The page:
Types of Animals

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after Borges

some by branching   by bivalve   by colony   by loping   by leaping
some disguised in waiting   in watching   by blending in motion
some in color   in welcome   whose wealth   was seduction
some drinking tears   eating dirt   wearing sky on their backs
some belonged to an emperor   hive   tribe   lived alone
some escaped by stampede   by flocking   by stealth   or by potion
some were shot   some were slaughtered trapped stamped
wrapped round wrists   waists   shoulders   feet
some tarried too long   claimed by bounty   by warrant   by border
by deed   by the armaments of language
some are smuggled   suffocated   separated
whose night   is flight   is howling   is barefoot
whose stable   is dirt   whose rock
is courtesy   whose weather   is warning
whose retreat   is no refuge   whose fortune is ashes
whose return   is despair   whose
demise will be    dutifully reported

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Click here to read Wendy Drexler on the origin of the poem.

 

 

Image: “Animal heads” by Colin Davis, licensed under CC 2.0.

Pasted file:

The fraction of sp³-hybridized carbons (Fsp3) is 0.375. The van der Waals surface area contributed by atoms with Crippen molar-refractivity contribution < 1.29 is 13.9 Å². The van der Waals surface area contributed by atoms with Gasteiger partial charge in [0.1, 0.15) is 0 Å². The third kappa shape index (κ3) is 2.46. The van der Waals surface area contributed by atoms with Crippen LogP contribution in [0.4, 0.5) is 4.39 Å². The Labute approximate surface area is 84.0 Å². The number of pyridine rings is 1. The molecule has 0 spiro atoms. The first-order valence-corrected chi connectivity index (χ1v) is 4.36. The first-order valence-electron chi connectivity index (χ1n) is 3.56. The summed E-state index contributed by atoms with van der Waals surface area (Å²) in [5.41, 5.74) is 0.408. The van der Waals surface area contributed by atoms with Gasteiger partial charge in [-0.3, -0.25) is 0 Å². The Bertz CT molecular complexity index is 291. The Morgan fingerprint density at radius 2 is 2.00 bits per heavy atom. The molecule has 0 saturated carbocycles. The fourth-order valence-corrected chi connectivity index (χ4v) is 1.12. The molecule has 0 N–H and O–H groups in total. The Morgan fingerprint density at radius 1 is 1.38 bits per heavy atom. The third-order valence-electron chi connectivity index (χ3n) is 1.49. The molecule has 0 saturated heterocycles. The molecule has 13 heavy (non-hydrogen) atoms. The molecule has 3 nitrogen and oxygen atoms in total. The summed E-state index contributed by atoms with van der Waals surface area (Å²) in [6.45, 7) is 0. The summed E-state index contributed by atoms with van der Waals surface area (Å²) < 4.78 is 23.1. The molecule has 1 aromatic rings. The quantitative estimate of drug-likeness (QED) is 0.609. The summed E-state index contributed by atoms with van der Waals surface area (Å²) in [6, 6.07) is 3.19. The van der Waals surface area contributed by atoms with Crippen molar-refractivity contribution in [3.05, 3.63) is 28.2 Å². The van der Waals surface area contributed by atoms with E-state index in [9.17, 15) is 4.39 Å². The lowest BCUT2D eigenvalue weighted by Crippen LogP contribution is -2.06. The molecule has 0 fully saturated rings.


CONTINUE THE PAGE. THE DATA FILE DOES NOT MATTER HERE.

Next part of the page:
Wendy Drexler:
I wrote “Types of Animals” close to midnight on the last night of a Carl Phillips workshop last August at the Fine Arts Work Center in Provincetown, MA. Carl’s prompt was to write a poem with no punctuation except white space and to use a plural point of view. Desperate for inspiration, I opened a book I’d bought earlier that week: artist, printmaker, and cartographer Mark Adams’ Expedition. Thumbing through, I randomly turned to “Types of animals,” an odd list poem that included, in bulleted form, such entries as “Those that belong to the emperor,” which I appropriated for my poem; “Those drawn with a very fine camel hair brush;” “Those that, at a distance, resemble flies;” and “Mermaids (or Sirens).” The note under the list states, “Borges claims that the list was discovered in its Chinese source by the translator Franz Kuhn.” The irreverence and playfulness of Borges’s categories opened a frenzied channel of words driven mostly by sound and meter. Much of the poem tumbled out, except for the ending, which I struggled over. When I read about each new diminishment of species, each poached elephant, each new wave of migrating warblers falling dead from the sky for lack of available insects to fuel their journey, each new extinction, each new greedy appropriation of resources, the dutiful reporting is essential but can sometimes deaden me to the losses (maybe because they seem so overwhelming), and I just want to scream.

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